Thursday, March 31, 2011

Who wins from the new mining tax?

BHP, Rio and Xtrata - the co-called “big three” - have emerged as the three biggest winners of the mining tax deal they negotiated with the government on the eve of the election, according to evidence to a Senate committee.

Professors Henry Ergas and Jonathan Pincus, of Woolongong and Adelaide universities, told a hearing in Melbourne it was inevitable the redesigned tax would disadvantage smaller miners and explorers without profits of the kind the big three had with to offset losses against.

“It will make it difficult for innovators to challenge them,” Professor Pincus of the told the Senate inquiry.

Asked if he agreed the tax as now designed would be especially distorting to those companies not involved in its design, the Adelaide Pincus said he did...

Neither supported either version of the tax, Professor Pincus likening the notion of a tax on super profits or economic rents to that of “a frictionless machine, very useful in theory non-existent in practice”.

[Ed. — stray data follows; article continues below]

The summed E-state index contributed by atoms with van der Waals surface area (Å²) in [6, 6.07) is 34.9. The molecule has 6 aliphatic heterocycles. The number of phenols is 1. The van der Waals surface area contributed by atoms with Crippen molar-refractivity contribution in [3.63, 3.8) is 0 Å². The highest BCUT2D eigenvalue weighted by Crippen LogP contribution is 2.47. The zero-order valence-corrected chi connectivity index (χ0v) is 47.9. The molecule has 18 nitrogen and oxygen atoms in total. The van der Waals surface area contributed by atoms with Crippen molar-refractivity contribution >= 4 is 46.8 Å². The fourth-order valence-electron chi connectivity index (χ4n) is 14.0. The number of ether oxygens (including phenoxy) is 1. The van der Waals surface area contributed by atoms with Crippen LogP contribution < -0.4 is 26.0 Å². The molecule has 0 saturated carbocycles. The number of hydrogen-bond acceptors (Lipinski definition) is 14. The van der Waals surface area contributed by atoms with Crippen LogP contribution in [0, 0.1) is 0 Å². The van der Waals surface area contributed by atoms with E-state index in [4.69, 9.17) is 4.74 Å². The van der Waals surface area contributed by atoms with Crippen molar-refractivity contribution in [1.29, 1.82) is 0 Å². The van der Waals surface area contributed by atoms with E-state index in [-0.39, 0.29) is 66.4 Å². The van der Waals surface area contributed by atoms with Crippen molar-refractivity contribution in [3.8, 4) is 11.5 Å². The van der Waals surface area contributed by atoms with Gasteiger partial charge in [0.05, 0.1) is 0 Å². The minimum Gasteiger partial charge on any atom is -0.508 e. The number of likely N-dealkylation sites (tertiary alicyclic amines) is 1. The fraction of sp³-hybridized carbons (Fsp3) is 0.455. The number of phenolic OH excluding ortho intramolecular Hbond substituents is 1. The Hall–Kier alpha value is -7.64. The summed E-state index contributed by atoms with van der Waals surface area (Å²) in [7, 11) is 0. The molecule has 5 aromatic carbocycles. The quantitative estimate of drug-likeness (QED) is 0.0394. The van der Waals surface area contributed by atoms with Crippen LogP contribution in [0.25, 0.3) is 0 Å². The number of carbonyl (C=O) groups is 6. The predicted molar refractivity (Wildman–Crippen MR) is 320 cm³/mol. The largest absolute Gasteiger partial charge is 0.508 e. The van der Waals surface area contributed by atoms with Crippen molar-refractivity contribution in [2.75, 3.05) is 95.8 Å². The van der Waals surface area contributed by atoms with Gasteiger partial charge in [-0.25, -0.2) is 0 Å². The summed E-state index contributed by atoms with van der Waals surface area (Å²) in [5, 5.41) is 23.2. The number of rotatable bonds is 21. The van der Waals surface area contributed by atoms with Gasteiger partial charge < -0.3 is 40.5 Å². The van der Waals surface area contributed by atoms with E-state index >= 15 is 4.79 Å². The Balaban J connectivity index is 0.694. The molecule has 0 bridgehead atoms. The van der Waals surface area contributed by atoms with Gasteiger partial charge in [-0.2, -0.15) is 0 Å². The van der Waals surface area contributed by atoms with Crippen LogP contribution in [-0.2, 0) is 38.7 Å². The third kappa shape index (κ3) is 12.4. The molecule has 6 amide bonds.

John Freebairn of Melbourne University said almost anything would be better than the present state-based mining royalties, which were “about the most distorting taxes you could think of,” costing the economy 70 cents per dollar of royalty collected by forcing otherwise marginal mines out of business.

The big three had received an extraordinarily good return from their campaign to overturn the tax as originally designed.

“If I was BHP or Rio and I had the choice of spending $100 million either lobbying the government to not impose the tax, or on spending $100 million getting minerals out of the ground, it is pretty clear what the best investment would be.”

“Their claims that the resource super profits tax would have caused them to stop investment and cut employment and so on just don’t stand up to scrutiny.”

“Quite the contrary would have happened. The royalty system is a tax on employment and investment - the resource rent tax less so.”

Professor Freebairn believed the Henry Tax Review was far from a wasted effort, nonetheless.

“Ken Henry didn’t really put that report out with a view that everything should be adopted within the next six months or the next term of government. He designed a tax system for the longer term.”

“My guess is that well after Ken has finished looking after hairy nosed wombats his epitaph will say ‘we listened to you Ken’.”

Published in today's SMH and Age

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